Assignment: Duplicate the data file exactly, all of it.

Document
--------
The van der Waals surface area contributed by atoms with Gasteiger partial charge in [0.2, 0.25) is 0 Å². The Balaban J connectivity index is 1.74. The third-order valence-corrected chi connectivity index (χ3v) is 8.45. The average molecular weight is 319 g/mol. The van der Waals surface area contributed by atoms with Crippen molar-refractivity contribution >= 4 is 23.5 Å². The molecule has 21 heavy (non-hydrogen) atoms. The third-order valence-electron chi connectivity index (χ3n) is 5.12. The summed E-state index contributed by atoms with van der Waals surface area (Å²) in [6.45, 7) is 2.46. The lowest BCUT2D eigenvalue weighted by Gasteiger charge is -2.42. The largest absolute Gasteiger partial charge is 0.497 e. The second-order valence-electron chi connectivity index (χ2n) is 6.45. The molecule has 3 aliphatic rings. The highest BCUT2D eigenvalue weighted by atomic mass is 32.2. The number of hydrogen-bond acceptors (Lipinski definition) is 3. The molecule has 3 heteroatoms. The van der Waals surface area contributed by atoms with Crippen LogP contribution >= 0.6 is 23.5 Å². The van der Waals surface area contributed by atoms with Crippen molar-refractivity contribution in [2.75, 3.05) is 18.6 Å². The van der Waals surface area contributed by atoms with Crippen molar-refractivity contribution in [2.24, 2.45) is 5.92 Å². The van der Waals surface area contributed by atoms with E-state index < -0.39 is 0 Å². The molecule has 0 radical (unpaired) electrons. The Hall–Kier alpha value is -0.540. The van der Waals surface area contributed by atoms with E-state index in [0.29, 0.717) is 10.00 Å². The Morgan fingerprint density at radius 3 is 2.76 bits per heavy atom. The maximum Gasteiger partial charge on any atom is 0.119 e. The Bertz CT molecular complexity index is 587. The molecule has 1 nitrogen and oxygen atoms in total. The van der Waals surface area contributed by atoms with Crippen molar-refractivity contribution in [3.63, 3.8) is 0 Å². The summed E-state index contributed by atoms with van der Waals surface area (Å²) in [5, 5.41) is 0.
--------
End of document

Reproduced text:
The van der Waals surface area contributed by atoms with Gasteiger partial charge in [0.2, 0.25) is 0 Å². The Balaban J connectivity index is 1.74. The third-order valence-corrected chi connectivity index (χ3v) is 8.45. The average molecular weight is 319 g/mol. The van der Waals surface area contributed by atoms with Crippen molar-refractivity contribution >= 4 is 23.5 Å². The molecule has 21 heavy (non-hydrogen) atoms. The third-order valence-electron chi connectivity index (χ3n) is 5.12. The summed E-state index contributed by atoms with van der Waals surface area (Å²) in [6.45, 7) is 2.46. The lowest BCUT2D eigenvalue weighted by Gasteiger charge is -2.42. The largest absolute Gasteiger partial charge is 0.497 e. The second-order valence-electron chi connectivity index (χ2n) is 6.45. The molecule has 3 aliphatic rings. The highest BCUT2D eigenvalue weighted by atomic mass is 32.2. The number of hydrogen-bond acceptors (Lipinski definition) is 3. The molecule has 3 heteroatoms. The van der Waals surface area contributed by atoms with Crippen LogP contribution >= 0.6 is 23.5 Å². The van der Waals surface area contributed by atoms with Crippen molar-refractivity contribution in [2.75, 3.05) is 18.6 Å². The van der Waals surface area contributed by atoms with Crippen molar-refractivity contribution in [2.24, 2.45) is 5.92 Å². The van der Waals surface area contributed by atoms with E-state index < -0.39 is 0 Å². The molecule has 0 radical (unpaired) electrons. The Hall–Kier alpha value is -0.540. The van der Waals surface area contributed by atoms with E-state index in [0.29, 0.717) is 10.00 Å². The Morgan fingerprint density at radius 3 is 2.76 bits per heavy atom. The maximum Gasteiger partial charge on any atom is 0.119 e. The Bertz CT molecular complexity index is 587. The molecule has 1 nitrogen and oxygen atoms in total. The van der Waals surface area contributed by atoms with Crippen molar-refractivity contribution in [3.63, 3.8) is 0 Å². The summed E-state index contributed by atoms with van der Waals surface area (Å²) in [5, 5.41) is 0.